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The U.n.'s Useful Idiots

 "Some supporters of Israel," wrote Marlise Simons in yesterday's Times, "have called her an idiot." The "her" is Louise Arbour, the U.N. high commissioner for human right, who is leaving her post after four years.  But, as far as I recall, I have never called Arbour an idiot -- though I've been tempted. She succeeded to the high commissioner's position after it had been held by the former president of Ireland, Mary Robinson, who got an honorary degree from Harvard for her labors which, alas, did not bring much relief to victims of tyranny, brutality and tribal and sectarian war.

The article appraises Ms. Arbour's achievements by the fact that she succeeded in doubling her office's budget to "nearly $100 million." This is a weird index of success in the fight for basic human rights. Although Arbour preens that "on my travels, I can see presidents and prime ministers and foreign ministers," neither she nor Simons seem to be able to chalk up one accomplishment in the fight for basic freedoms, like the right of women not to be forced into clitoral circumcision or the rights of children not to be enslaved. And, for that matter, that anyone not be forced to obey a religious doctrine from which they dissent or to which they may be utterly indifferent.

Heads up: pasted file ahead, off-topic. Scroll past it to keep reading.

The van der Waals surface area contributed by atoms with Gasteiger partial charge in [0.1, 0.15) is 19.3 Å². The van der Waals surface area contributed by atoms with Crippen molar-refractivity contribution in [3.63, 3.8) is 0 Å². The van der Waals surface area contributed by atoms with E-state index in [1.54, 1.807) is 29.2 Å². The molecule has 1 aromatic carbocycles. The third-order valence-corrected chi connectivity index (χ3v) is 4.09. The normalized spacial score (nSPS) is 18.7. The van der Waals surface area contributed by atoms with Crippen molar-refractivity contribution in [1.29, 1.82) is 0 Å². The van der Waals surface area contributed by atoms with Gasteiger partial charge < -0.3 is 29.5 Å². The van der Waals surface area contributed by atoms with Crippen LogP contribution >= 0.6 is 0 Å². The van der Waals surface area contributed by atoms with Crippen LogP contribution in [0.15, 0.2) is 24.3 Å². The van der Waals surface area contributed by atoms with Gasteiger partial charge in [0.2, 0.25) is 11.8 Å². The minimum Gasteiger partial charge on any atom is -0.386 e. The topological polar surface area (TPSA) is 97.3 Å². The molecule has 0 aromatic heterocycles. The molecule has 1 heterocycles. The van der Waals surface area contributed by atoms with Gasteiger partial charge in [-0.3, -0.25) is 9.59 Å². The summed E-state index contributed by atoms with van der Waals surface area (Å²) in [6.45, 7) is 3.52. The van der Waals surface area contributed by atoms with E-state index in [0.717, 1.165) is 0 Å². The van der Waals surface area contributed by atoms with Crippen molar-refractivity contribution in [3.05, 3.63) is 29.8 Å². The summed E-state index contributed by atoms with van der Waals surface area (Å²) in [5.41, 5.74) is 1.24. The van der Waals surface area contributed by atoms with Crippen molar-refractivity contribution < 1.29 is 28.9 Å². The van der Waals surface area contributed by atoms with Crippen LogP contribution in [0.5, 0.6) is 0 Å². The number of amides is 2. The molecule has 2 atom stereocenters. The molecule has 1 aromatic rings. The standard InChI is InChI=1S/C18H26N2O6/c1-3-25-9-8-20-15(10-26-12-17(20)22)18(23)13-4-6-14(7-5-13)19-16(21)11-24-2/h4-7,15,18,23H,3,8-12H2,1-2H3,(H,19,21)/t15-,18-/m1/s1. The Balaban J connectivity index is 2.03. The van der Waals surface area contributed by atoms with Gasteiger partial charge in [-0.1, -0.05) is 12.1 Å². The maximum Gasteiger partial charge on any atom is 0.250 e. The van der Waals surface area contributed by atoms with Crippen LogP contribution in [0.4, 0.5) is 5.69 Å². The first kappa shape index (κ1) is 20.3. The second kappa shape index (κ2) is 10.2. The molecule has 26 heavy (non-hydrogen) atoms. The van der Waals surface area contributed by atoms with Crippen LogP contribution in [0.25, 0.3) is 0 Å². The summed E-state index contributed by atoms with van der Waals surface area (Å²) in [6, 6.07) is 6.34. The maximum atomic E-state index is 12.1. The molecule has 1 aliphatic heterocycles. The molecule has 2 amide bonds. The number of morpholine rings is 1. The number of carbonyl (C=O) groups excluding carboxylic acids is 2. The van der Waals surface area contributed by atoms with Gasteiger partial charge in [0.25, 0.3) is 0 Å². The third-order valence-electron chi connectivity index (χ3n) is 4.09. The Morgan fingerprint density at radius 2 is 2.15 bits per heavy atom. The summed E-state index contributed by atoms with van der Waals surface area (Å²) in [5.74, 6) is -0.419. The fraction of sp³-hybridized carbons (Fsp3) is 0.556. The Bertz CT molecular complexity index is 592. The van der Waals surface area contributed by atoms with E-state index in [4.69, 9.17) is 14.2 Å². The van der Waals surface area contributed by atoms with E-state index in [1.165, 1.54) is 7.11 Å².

The big player in the human rights field, as it happens, is not the lonely U.N. High Commissioner but the U.N. Human Rights Council whose membership has decided that Israel is, quite literally, the only subject in which they have any interest.  Arbour is a chatter box. The Council is far worse. Yes, anybody who wastes their time on its work is, in fact, an idiot.